― Viktor E. Frankl, Man’s Search for Meaning

It is curious that if ones looks hard enough threads of humanity link us together. At the core of nearly every philosophy there is a supposition, a rule, a dictate, or a truth.

One must suffer.

This is not exclusively an eastern philosophy, and it can be found in the works of Holocaust survivor, Victor Frankle, and in the works of many Existential philosophers of the western cannon. This consistent thread is one of the reasons I am currently convinced of it’s veracity.

Now many take this truth and turn it to Nihilism. They learn like the dog in the electrified cage that there is no escape from suffering and so fall into learned helplessness.

However, unlike the poor abused animal in that horrific experiment in the past, we are not bound by our physiology, instead if we allow ourselves to we can learn we are helpless to suffer, but able to choose the type of suffering.

“I have always believed, and I still believe, that whatever good or bad fortune may come our way we can always give it meaning and transform it into something of value.”

― Hermann Hesse, Siddhartha

Why does this matter? Because not all suffering is made the same.

Suffering is not some meaningless thing thrust upon us, but our perception of change. The world changes. I often struggled with the idea that accepting everything as is without judgement would be impossible.

Would I not simply stagnate?

How could I accomplish such an insurmountable task?

To answer my own questions:

No, the world will not stop by accepting it, by accepting it you instead become able to respond better and more efficiently, change is not optional, though you can choose to grow.

To be frank, you cannot do it. I know sounds super Kooky right? Well it’s not. You can simply try and practice at it, each time moving away or from it, but moving none the less.

Suffering is the price of admission to life.

Though there are some that might scoff at it’s simplicity, it is my current belief that you could not know that something was pleasurable if you did not know what pain was.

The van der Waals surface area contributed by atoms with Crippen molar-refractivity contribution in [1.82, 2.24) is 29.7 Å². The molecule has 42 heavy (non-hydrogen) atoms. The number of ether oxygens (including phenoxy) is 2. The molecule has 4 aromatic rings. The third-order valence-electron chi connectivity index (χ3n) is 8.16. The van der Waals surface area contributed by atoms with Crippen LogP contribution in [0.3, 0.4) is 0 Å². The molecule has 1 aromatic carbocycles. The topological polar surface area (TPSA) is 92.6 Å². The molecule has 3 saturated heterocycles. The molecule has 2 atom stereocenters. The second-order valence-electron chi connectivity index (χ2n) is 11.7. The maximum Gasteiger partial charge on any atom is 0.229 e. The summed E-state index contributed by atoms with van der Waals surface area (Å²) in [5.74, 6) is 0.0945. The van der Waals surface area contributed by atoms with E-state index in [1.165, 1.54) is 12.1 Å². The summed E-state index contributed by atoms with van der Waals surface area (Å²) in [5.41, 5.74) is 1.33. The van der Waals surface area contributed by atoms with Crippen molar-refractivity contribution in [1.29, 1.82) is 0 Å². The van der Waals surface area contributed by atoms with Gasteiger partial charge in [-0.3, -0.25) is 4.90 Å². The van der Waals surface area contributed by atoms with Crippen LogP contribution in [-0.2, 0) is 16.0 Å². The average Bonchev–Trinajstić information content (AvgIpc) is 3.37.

I think this is why we have what we generally call first world problems. Suffering always measures itself in relation to the situation. If one is hungry they suffer, if one is fed they might complain about the quality of the food. If one has nothing but high quality food they might suffer the dread of boredom.

By being cogniscient that suffering will come along, we are no longer at its behest, and instead greet it as an old friend, knowing that our labors have been paid for and any boons or banes we earn are our own.

So if you must suffer, choose to suffer well, but if you can change something, then do so!

Advice for young men (AFYM): Logic wont compel you to change, stories will

Jungian philosophy is complex and multifaceted, but one of the primary ideas behind it is the confrontation and channeling of the shadow.

“No tree, it is said, can grow to heaven unless its roots reach down to hell.”

― Carl Jung

The shadow of man dives down to hell, and yet so many people walk around as if they don’t have a choice to be good.

I read about this idea and decided to try and embrace the capacity in myself to do great evil, and focus on the choice not to do evil.

I logically understood the ideas, and yet part of me resisted truely embracing it.

Then on a chance, I watched Beastars. In the story the Main character struggles with this percise Jungian problem. Most of the show he acts as if he has no capacity to do evil, and as such is weak, and not truely a good man (wolf). However, when presented with his dark side, he confronts it, and eventually is able to channel his darkness to save those he loves.